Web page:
Metagenomic and reverse transcriptase methodologies employed to detect herpesvirus DNA in spinal fluid of multiple sclerosis (MS) patients

Study provides little evidence for or against a possible role for HHV-6 or EBV in the pathogenesis of MS. 

Multiple sclerosis (MS) has been linked to various herpesviruses, most prominently, EBV and HHV-6 (Komaroff 2020). It has been proposed that HHV-6 may trigger demyelination by molecular mimicry of the virus-encoded U-24 protein to myelin basic protein (Tejada-Simon 2003).

Perlejewski of the Medical University of Warsaw used both RT-PCR/PCR as well as shotgun DNA/RNA-based metagenomics to examine cerebrospinal fluid (CSF) of 34 MS patients and 13 controls and found HHV-6 as the most frequently detected virus (n =3, 8.92%). This was followed by EBV (n=2, 5.88%), VZV (n=1, 2.94%), Enterovirus (n=1, 2.94%). Only EBV was identified among controls (7.69%). There was no statistically significant difference in viral prevalence when cases were compared to controls, but the study was small and poorly powered.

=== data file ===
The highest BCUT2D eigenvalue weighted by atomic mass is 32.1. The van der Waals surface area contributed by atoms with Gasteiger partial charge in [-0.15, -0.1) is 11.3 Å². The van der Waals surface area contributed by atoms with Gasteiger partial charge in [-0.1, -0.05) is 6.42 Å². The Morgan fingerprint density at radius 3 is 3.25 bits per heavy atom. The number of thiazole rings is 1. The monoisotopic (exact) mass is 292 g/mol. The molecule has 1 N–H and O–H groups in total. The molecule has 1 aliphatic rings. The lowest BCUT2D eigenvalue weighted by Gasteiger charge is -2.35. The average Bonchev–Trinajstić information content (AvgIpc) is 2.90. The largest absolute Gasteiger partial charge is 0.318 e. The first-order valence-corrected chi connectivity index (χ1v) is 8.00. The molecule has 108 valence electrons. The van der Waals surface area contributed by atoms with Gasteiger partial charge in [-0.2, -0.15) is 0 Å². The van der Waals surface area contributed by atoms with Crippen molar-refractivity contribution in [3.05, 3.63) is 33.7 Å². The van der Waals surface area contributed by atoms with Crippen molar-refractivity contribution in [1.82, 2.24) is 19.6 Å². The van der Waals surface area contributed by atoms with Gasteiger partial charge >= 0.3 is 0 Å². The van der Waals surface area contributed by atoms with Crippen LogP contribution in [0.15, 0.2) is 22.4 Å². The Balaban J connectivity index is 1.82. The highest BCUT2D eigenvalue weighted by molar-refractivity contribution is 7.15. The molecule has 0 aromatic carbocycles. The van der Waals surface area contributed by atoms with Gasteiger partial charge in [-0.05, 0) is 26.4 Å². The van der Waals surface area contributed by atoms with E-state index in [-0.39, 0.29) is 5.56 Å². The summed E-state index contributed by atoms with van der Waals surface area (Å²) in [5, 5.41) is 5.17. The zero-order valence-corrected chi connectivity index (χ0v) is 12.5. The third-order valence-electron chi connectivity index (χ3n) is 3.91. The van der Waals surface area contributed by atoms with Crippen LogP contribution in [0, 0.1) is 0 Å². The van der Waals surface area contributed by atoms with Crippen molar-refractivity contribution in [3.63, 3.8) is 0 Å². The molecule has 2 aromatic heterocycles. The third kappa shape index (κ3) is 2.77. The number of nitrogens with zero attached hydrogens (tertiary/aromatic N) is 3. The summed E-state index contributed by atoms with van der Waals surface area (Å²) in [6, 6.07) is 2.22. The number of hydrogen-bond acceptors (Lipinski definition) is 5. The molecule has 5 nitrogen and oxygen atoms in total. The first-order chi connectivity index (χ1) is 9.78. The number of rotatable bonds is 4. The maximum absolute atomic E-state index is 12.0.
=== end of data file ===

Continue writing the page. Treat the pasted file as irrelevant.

RT-PCR/PCR seemed to be more sensitive than metagenomic analysis as the metagenomic analysis was unable to detect eukaryotic viruses. 

The literature that most persuasively suggests that HHV-6 may play a role in the pathogenesis of some cases of MS is based largely on a study of brain tissue rather than CSF. It is not clear that studies of CSF can provide useful information as to the possible role of HHV-6 in MS.

In contrast, the strongest evidence linking EBV to MS comes not from either brain tissue or CSF but rather from serologic studies (Bjornevik 2022). Therefore, the results of this study do not provide much evidence in favor of or against the role that HHV-6 and EBV might play in the pathogenesis of MS. 

Read the full article: Perlejowski 2020